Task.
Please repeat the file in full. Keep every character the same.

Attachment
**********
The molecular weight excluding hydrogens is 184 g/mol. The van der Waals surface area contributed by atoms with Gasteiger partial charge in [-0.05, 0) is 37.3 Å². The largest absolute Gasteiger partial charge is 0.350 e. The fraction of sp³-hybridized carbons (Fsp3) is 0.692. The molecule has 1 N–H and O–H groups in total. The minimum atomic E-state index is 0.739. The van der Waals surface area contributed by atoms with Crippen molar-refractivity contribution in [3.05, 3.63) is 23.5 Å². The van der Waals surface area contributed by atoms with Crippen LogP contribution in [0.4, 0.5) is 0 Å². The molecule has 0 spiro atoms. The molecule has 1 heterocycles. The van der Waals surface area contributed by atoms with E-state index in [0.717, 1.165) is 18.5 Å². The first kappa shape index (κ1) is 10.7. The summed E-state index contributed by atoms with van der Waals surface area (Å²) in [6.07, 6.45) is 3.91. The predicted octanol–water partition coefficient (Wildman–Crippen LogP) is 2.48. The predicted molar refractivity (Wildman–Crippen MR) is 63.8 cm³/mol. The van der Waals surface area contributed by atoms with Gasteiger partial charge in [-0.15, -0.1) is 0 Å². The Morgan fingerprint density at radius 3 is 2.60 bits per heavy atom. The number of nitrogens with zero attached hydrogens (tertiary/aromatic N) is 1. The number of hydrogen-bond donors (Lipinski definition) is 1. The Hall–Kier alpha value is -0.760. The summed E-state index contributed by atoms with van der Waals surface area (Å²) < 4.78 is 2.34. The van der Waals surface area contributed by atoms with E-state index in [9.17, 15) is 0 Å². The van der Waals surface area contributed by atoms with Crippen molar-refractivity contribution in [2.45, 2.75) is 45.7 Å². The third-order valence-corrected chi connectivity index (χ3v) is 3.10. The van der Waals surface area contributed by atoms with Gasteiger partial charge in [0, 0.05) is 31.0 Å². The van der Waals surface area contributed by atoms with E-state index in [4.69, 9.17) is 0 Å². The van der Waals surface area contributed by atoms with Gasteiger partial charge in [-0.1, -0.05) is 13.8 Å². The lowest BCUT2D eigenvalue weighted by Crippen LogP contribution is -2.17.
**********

The molecular weight excluding hydrogens is 184 g/mol. The van der Waals surface area contributed by atoms with Gasteiger partial charge in [-0.05, 0) is 37.3 Å². The largest absolute Gasteiger partial charge is 0.350 e. The fraction of sp³-hybridized carbons (Fsp3) is 0.692. The molecule has 1 N–H and O–H groups in total. The minimum atomic E-state index is 0.739. The van der Waals surface area contributed by atoms with Crippen molar-refractivity contribution in [3.05, 3.63) is 23.5 Å². The van der Waals surface area contributed by atoms with Crippen LogP contribution in [0.4, 0.5) is 0 Å². The molecule has 0 spiro atoms. The molecule has 1 heterocycles. The van der Waals surface area contributed by atoms with E-state index in [0.717, 1.165) is 18.5 Å². The first kappa shape index (κ1) is 10.7. The summed E-state index contributed by atoms with van der Waals surface area (Å²) in [6.07, 6.45) is 3.91. The predicted octanol–water partition coefficient (Wildman–Crippen LogP) is 2.48. The predicted molar refractivity (Wildman–Crippen MR) is 63.8 cm³/mol. The van der Waals surface area contributed by atoms with Gasteiger partial charge in [-0.15, -0.1) is 0 Å². The Morgan fingerprint density at radius 3 is 2.60 bits per heavy atom. The number of nitrogens with zero attached hydrogens (tertiary/aromatic N) is 1. The number of hydrogen-bond donors (Lipinski definition) is 1. The Hall–Kier alpha value is -0.760. The summed E-state index contributed by atoms with van der Waals surface area (Å²) < 4.78 is 2.34. The van der Waals surface area contributed by atoms with E-state index in [9.17, 15) is 0 Å². The van der Waals surface area contributed by atoms with Crippen molar-refractivity contribution in [2.45, 2.75) is 45.7 Å². The third-order valence-corrected chi connectivity index (χ3v) is 3.10. The van der Waals surface area contributed by atoms with Gasteiger partial charge in [0, 0.05) is 31.0 Å². The van der Waals surface area contributed by atoms with E-state index in [4.69, 9.17) is 0 Å². The van der Waals surface area contributed by atoms with Gasteiger partial charge in [-0.1, -0.05) is 13.8 Å². The lowest BCUT2D eigenvalue weighted by Crippen LogP contribution is -2.17.